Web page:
March 2020 was a time of great uncertainty. The transition to a socially distant society was frightening and confusing for many. Now, a year later, we have a completely new normal as we begin to look ahead to the fantastical utopia that awaits us after the pandemic. As we desperately wait for a time where everything can go back to normal, there are some things that really shouldn’t revert back to the status quo.
Personal Space At The Grocery Store
As soon as grocery stores started putting markers in aisles and checkout lines to denote six feet of space, it really illustrated just how disrespectful we had been to the personal space of others. Why on Earth did we stand so close to each other, and why did we need a global pandemic to fix this?
If you’ve ever been waiting in line at the register and felt the warm coffee breath of a stranger on the back of your neck, you know what this feels like. Are we that hastily stupid that we think the line will somehow move more quickly if we actually crawl inside the asses of the customers in front of us?
At an early point in our childhoods, we are taught about respecting the personal space of others. So what is it about the timeliness of adulthood that made us forget about common decency? The stickers on the ground should never have been necessary in the first place, but they should never go away. Keep the general public at a safe distance from one another. Save us from ourselves, Walmart.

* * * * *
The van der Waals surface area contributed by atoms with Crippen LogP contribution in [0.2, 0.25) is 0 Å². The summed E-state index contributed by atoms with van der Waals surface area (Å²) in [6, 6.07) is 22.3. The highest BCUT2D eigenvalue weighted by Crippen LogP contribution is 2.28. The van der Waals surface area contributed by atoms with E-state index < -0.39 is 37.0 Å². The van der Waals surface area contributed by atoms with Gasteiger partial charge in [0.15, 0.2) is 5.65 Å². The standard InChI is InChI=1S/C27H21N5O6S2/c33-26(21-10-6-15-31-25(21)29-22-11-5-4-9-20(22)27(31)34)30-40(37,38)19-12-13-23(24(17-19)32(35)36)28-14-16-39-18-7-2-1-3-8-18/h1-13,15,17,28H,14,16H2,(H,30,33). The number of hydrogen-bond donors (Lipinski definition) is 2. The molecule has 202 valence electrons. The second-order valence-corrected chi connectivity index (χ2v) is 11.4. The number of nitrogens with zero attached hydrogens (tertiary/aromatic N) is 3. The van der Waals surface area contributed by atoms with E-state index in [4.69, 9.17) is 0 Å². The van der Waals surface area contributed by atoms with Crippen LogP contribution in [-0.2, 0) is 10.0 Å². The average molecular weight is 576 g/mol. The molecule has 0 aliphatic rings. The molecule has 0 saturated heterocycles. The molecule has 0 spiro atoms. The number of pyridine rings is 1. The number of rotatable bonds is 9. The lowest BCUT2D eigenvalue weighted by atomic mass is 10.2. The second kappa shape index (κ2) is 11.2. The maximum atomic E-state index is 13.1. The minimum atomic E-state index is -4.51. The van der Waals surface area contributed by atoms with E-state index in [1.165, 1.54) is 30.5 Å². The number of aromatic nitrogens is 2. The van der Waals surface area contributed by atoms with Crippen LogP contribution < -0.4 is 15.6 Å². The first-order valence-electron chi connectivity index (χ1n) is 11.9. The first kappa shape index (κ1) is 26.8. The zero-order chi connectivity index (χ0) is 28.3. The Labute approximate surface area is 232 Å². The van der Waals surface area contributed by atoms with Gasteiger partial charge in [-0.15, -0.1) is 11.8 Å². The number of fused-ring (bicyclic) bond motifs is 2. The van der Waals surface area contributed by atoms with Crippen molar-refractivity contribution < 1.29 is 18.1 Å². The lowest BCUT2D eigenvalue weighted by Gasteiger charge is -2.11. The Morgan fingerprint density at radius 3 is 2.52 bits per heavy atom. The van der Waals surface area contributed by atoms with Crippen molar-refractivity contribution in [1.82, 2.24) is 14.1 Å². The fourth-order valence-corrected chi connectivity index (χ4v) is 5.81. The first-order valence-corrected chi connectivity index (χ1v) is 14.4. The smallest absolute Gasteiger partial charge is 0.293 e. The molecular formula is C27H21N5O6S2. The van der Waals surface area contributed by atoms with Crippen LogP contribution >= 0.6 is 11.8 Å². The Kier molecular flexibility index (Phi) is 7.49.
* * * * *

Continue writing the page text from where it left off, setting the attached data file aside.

We Don’t Need Handshakes
The handshake allegedly originated in ancient times as a show of good faith in order to prove that the two parties involved weren’t carrying any weapons. So why do we need to move each other’s hands up and down synchronously in order to demonstrate some level of professional amiability? That’s ridiculous.
People’s hands are always dirty, even when they’re clean. We used to ostracize those among us who had the foresight to reject handshaking as a social convention because of how unsanitary it is. They were just ahead of the curve. When characters in film would spit in their hands first in order to create some sort of salivary seal, how did we ever accept such a disgusting practice? Why were we so laissez-faire about exchanging bodily fluids?
Beyond the obvious unsanitary nature of handshakes, they’re also just incredibly awkward. Everyone has a different handshaking form. Why is apparent grip strength in a handshake an acceptable measure of a person’s worth? Why were squeezing each other’s hands like an infant? Plus, once you get to the ever-expanding world of daps, miscommunications abound.